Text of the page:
Ruby on Rails is well-documented, but that means there’s a lot to go through. Of course you read all documentation for your languages, but just in case, here are some Ruby on Rails callbacks and relationship options that will cleanup, simplify, and clarify your code.
Technically, a “callback” is just executable code that is passed as an argument to a function. Ruby describes their callbacks as hooks into object life cycles, where a “hook” is a way to execute code before, after, or instead of existing code. Personally, I like the word choice of React — “lifecycle method.” These Ruby callbacks/hooks/lifecycle methods simplify code by telling X to always run before or after Y.
The most common callbacks are before_ and after_create, _initialize, _save, _update, and _destroy. See a complete list here. The callback before_destroy points out an important distinction between delete and destroy. If an object is removed via .delete, these callbacks are not called, but if it is removed via .destroy, these callbacks are called. Make sense? Destroy runs callbacks, delete does not. Think of “complete destruction,” because it completes the callbacks, but “complete deletion” doesn’t sound as cool, so it does not call those methods. Let’s take a closer look.
The next three examples do the same thing — they make sure the user’s email is lowercase before it’s saved.
The above syntax is very common. Just type “before_create” and then a space, a colon, and the name of the method. Make sure to define the method in the class (line 5).
In some cases, it might be more convenient to just write the function along with before_create using “do.”
All three methods work! Lastly, you can also add if statements to Ruby callbacks.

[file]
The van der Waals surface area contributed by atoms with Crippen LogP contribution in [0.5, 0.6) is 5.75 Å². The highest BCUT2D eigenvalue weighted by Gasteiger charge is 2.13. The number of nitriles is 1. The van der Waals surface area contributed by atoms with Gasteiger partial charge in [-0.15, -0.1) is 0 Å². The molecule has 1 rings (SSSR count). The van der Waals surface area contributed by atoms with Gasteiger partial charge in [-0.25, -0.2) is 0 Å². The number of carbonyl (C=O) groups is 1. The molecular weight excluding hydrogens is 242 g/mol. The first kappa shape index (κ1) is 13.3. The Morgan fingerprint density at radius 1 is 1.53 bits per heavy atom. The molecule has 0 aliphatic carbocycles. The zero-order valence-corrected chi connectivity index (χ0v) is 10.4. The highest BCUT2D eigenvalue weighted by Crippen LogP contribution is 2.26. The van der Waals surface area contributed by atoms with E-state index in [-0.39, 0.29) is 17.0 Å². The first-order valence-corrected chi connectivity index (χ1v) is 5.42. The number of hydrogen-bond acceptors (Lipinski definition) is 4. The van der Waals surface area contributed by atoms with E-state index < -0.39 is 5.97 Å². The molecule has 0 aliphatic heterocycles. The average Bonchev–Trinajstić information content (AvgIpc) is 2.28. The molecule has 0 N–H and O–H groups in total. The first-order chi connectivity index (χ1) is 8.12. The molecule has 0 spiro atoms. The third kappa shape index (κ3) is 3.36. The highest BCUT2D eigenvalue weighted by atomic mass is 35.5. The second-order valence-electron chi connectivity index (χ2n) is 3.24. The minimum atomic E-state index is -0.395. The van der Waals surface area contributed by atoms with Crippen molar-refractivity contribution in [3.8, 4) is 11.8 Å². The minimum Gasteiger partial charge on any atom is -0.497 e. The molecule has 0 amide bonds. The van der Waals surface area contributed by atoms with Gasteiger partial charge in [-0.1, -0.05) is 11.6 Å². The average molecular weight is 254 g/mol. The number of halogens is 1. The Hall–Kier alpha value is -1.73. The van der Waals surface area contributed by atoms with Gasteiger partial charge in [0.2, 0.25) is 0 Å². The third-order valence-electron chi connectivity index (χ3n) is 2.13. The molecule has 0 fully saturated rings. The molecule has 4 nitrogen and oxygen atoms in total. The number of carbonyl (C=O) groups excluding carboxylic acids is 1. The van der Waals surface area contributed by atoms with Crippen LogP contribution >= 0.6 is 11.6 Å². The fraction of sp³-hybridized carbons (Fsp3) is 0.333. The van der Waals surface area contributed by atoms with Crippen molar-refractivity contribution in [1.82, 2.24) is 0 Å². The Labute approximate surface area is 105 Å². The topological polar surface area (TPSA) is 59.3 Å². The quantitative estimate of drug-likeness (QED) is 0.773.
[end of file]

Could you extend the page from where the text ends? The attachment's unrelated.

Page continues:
before_save :do_this_method, if: :this_method_returns_true
Pretty handy! Thanks, apidock.com!
Options for belongs_to
Similar to callbacks, ActiveRecord belongs_to options perform tasks at appropriate times in the object’s lifecycle.
The option dependent: can work very similarly to before_destroy above.
Here, we are telling the “choice” class that its objects must be removed when their user is removed — dependent: :destroy. Choices are destroyed with their users (but users are not destroyed with their choices, at least that we can see from this code). Referencing the discussion on destroy vs delete above, this will call the destroy callbacks for choices, as well.
The option :counter_cache keeps a running count of the number of objects in the relationship. If I wanted easy access to the number of choices my user has made, I would write
To work, this requires a column in “user” called “choices_count”. Otherwise, you can replace true with the column name. I had already made the column by the wrong name, so I thought it was easier to adjust to that.
belongs_to: :user, counter_cache: :choice_count
Note that this only increments the count and does not decrement upon deletion.
class_name & foreign_key
Lastly, you can rename relationships using :class_name and :foreign_key. This option works with belongs_to and has_many.
I needed to distinguish between foods that users have chosen (line 5) and foods that users have made (line 7). To make this distinction obvious to ActiveRecord, I refer to the latter as made_foods. Only foods that have the user’s ID in the user_id column are the user’s made_foods.
Ruby on Rails is amazing, and it’s even better when you know how to use it’s toolset well. So…
What are your favorite Ruby tools? Let us know in the comments!